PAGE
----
November 23, 2015

Do Your Part...Change A Child's Life...and make it a truly thankful Thanksgiving #TeamNKH



We hear it all the time; "Our children are our future." We look down the road, thinking about what will be. Unfortunately, some children can't see past their next meal, let alone focus on hopes and dreams for their futures. They are part of some 15 million kids across America that sometimes don't know when that next meal will even be, and that is just unacceptable in a country that prides itself on helping the world, being the leader in opportunity and leads the world in wealth.

I'm excited for this wonderful organization and welcome all the new faces and helping hands to #TeamNKH. But I want more. We are a nation of 300 million, 46 million of whom are food deficient, 15 million of those, being children. These families sometimes have to choose paying the phone bill, or putting clothes on their children's backs....or food. To me, no one should have to make that choice. So I'm asking you to put your Holiday Spirit on early this year.

As we enter this Holiday Season, you can be the difference! You can be the change! You can help hungry children get the proper nutrition they deserve by getting involved with events or causes that can help feed our kids.

We all love this season, getting together with family and friends for Thanksgiving. You can help give hungry kids that same experience. With just a $49.00 donation, the price of an average Thanksgiving meal, you can provide up to 490 meals for children that may not otherwise enjoy the abundance that this holiday represents. To donate, just go to www.nokidhungry.org and make your Thanksgiving donation now.

Secondly, school breakfast can change lives. Research shows when a child eats breakfast, they do better in math, attend school more often and are more likely to graduate, powering them for a successful future.
Even though breakfast is free to all kids in New York City public schools, less than one-quarter are actually eating the meal that fuels their day. New York City is the largest school district in the country, yet when measured against the nation's other urban districts, it's in last place for feeding hungry kids breakfast. That's not good enough for my city. Click this link: NYC Breakfast, and send your message to New York City Schools Chancellor Carmen Fariña & New York City Mayor Bill de Blasio and be a voice for change.

Next, get baking or attend a Bake Sale for No Kid Hungry, presented by my friends at Domino® Sugar and C&H® Sugar. This is a national fundraising initiative that encourages people like you to host bake sales in your communities or attend one to help end childhood hunger.

Every year, the restaurant industry unites in an extraordinary showing of solidarity to prove we can do more than simply feed people for a living; instead we can feed them for life with September's Dine Out For No Kid Hungry. An end to childhood hunger is within our reach and it's the entire foodservice industry that is leading the way. Restaurants, suppliers, media and trade associations all have strengths to share. Since its launch in 2008, this wonderful initiative has brought together thousands of restaurants and millions of consumers to raise more than $18 million. To find participating restaurants near you, click this link:  DOFNKH and let's make 2015 the best year yet.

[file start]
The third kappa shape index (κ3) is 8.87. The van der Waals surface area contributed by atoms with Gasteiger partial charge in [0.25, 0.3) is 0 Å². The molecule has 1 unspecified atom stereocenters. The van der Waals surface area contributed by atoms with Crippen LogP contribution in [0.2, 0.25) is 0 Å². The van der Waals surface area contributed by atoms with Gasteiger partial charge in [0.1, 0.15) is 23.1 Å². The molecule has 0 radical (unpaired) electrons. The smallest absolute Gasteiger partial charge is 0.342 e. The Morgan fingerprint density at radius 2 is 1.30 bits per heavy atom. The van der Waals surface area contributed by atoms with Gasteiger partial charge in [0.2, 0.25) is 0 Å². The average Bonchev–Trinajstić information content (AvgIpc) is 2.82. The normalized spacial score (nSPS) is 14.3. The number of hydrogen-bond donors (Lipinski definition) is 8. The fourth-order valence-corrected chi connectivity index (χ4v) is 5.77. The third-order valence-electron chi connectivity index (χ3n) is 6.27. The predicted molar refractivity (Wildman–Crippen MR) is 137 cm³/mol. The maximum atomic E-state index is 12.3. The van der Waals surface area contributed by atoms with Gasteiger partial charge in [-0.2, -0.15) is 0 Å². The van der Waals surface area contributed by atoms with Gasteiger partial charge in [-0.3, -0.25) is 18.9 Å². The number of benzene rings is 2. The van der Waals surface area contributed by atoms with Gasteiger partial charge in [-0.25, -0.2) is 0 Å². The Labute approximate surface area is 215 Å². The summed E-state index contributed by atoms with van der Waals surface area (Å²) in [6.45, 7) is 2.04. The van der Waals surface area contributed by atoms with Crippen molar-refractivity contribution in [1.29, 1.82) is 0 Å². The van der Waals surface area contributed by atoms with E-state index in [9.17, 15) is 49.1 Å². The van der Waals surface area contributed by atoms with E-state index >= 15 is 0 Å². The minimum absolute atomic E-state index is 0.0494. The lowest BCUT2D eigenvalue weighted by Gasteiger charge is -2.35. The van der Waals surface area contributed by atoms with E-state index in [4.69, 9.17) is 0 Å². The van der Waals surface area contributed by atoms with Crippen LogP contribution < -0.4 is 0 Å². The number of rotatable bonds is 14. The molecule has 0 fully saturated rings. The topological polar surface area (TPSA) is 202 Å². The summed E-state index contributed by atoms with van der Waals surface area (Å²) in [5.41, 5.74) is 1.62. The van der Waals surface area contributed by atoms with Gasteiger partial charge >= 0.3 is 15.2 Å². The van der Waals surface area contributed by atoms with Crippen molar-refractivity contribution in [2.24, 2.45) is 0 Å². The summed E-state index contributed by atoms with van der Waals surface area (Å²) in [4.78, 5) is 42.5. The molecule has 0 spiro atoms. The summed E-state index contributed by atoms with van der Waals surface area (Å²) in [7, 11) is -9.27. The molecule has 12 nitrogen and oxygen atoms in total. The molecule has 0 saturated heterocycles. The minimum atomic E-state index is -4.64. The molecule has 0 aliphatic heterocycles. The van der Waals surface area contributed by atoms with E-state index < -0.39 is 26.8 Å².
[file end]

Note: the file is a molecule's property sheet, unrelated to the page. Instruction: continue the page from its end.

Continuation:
Have a blog? Then we want you! Join with me and become a No Kid Hungry Blogger and you can help get the word out and use your voice and words to be a beacon in the night. Just click this link; I want to be a Blogger for NKH and register today.

For the rest of you , I am asking you to step up with me, take the No Kid Hungry Pledge, join the fight against childhood hunger and do whatever it is you can to help. Whether you simply donate, or hold a bake sale, or have a barbecue, is no matter. What does matter is that you do something, because together, we can make sure that we leave No Kid Hungry!

Lou

November 15, 2015

"Making The Perfect Holiday Turkey"

Roasting a turkey during the Holidays can either make or break a successful meal. Like many at home cooks, I have a few horror stories of the days before I became the self proclaimed, "Gourmet Guy." I have also heard stories from others, both friends and family, about such things as leaving the plastic 'chitlins' bag' in the bird, raw and underdone turkeys, to piles of charcoal on a plate. In this installment, I am going to give you some fool proof rules-of-thumb and methods to insure that your Thanksgiving meal comes off as a complete success that will wow your guests. From the Menu Planning, to Proper Seasoning , to how to pick the right turkey, we'll take a look at all the basics.

How big of a turkey should I roast? 
Most importantly, we need to count the amount of guests we will be serving. A good rule of thumb to go by would be:
  • One (1) pound of raw turkey per person which includes a moderate amount for leftovers.
  • 1 1/2 pounds per person, if you have hearty eaters or want ample leftovers.
  • 3/4 pound of whole turkey per person for no leftovers.
To properly thaw the turkey (if frozen), I recommend leaving it in a refrigerator for 4-5 days to slow thaw under a cool temperature. If you are pressed for time, you may place it in a sink or a container in the sink and run cold water over it for a few hours. Once the bird is thawed, you are ready to prepare it for cooking.

Brining (optional)
Not every home cook will go the extra mile at home, but I’ve found that brining your turkey can incorporate a great level of flavor and make your turkey extremely moist. I typically brine most poultry and pork before cooking, and have made several different types of flavored brines. A brine by definition is; a strong solution of water and salt used for pickling or preserving foods. A sweetener such as sugar or molasses is sometimes added. I really enjoy molasses and brown sugar and balance it out with some savory herbs, bay leaves, peppercorns and garlic. Depending on the size of the bird, you can brine a turkey for a few hours, or even let it go overnight. But, it is very important to remember that the brining solution is high in salt and you must adjust and lessen the amount of salt you use in your seasoning when you prepare your turkey for roasting.